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Hacking burnout: Addressing stress among security professionals

Over the past 18 months, a bright spotlight has been cast upon the increasing levels of burnout across every industry. This is inherently true for the cybersecurity industry, but unfortunately, the feeling of burnout is nothing new to security professionals. 

For the past 24 years, I have firsthand seen the impacts of burnout among my teams as a security leader and former chief information security officer (CISO). I have experienced burnout myself too. All too often, CISOs feel they need to push their personal limits at work, at the expense of their mental, physical and emotional health. Major cyberattacks like those recently affecting Colonial Pipeline and JBS not only have a lasting effect on the general public but also on the defenders that are fighting to prevent and mitigate them. In fact, VMware’s 2021 Global Incident Response Threat Report found that 51% of surveyed security professionals experienced extreme stress or burnout over the past 12 months.

One of the most concerning and ongoing causes of burnout is the talent shortage within the cybersecurity industry. During a cybersecurity summit recently held by the Biden Administration, the industry’s talent shortage was brought to light as there are currently 500,000 open cybersecurity roles across the country. This leaves organizations vulnerable to cyberattacks, leading to major disruptions for millions of citizens. As we continue to see an increase in cyberattacks due to the largely anywhere-work environment, many factors contribute to cyber professionals’ burnout. Let’s explore these further and what managers can do to help prevent burnout across their teams. 

The build-up to burnout 

The shift to anywhere-work due to the pandemic changed the way many companies operated almost overnight. The migration to the cloud-accelerated while business communication platforms and other workforce tools became synonymous with productivity. While these moves were imperative for businesses and employees to remain operational, they also gave cybercriminals a number of new avenues to launch sophisticated attacks. 

As a result, defenders were forced to react quickly, ensuring that these new tools were properly protected across all endpoints while also attempting to gain visibility into new environments such as the cloud and containers. This process proved to be exhausting for defenders despite their best efforts. In the same VMware report, 65% of cyber professionals said they have considered leaving their job because of this added stress.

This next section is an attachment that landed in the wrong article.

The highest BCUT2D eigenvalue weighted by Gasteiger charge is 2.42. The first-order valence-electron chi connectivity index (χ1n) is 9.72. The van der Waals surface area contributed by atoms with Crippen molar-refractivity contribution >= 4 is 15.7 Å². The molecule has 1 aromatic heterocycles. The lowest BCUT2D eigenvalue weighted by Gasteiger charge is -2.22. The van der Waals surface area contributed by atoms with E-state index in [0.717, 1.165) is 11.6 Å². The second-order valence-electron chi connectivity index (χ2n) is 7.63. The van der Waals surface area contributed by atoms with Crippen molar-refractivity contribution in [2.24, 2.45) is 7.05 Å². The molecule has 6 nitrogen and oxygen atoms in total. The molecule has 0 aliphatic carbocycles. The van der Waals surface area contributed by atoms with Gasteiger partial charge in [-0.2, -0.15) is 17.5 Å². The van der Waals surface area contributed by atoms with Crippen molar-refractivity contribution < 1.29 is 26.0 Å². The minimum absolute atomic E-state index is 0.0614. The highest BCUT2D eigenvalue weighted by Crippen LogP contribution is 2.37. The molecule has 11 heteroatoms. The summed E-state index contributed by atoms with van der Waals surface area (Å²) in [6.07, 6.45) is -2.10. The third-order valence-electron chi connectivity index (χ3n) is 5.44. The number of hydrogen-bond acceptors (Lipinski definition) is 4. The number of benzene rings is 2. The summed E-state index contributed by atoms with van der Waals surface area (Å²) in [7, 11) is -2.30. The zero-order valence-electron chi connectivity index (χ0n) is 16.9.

Four steps for hacking burnout 

Because security talent is so valuable, it is crucial for security leaders to encourage their teams to nurture their mental health and personal development. Right now, many individuals are burning the candle at both ends, and it’s impacting not only their ability to do their own jobs well but also their physical well-being. Managers need to find ways to support their teams and guide them through a career in infosec. Here are four tips managers can implement to increase resilience and boost morale for their teams while preventing burnout: 

  1. Encourage PTO or mental health days: Time away from screens, and work stress can be vital in preventing burnout. It’s more important than ever that leaders take proactive measures to ensure their teams are not only productive but healthy and able to withstand the stresses of the job.
  2. Consider rotations of work or flexible work hours: This gives teams the flexibility to work when convenient for them and unplug when needed.
  3. Adopt nonstandard working activities: Walking meetings and mindfulness training are two great examples of practices that help employees focus on their mental and physical health while at work. 
  4. Take time to operationalize: On the technical side, giving teams the time to operationalize a piece of technology before implementing a new one can significantly reduce confusion and stress among team members, ensuring everyone is on the same page. 

As the impact of COVID-19 continues to be felt in cyberspace, adversaries are exposing new platforms’ vulnerabilities, weaponizing new technologies such as deepfakes, and delivering attacks that are more targeted than ever before. In order to stay one step ahead of attackers, the industry must combat burnout across security teams by prioritizing their well-being. For security leaders, the focus must remain on building resilient, cyber-vigilant teams that can proactively detect, prevent, mitigate and remediate these malicious attacks.

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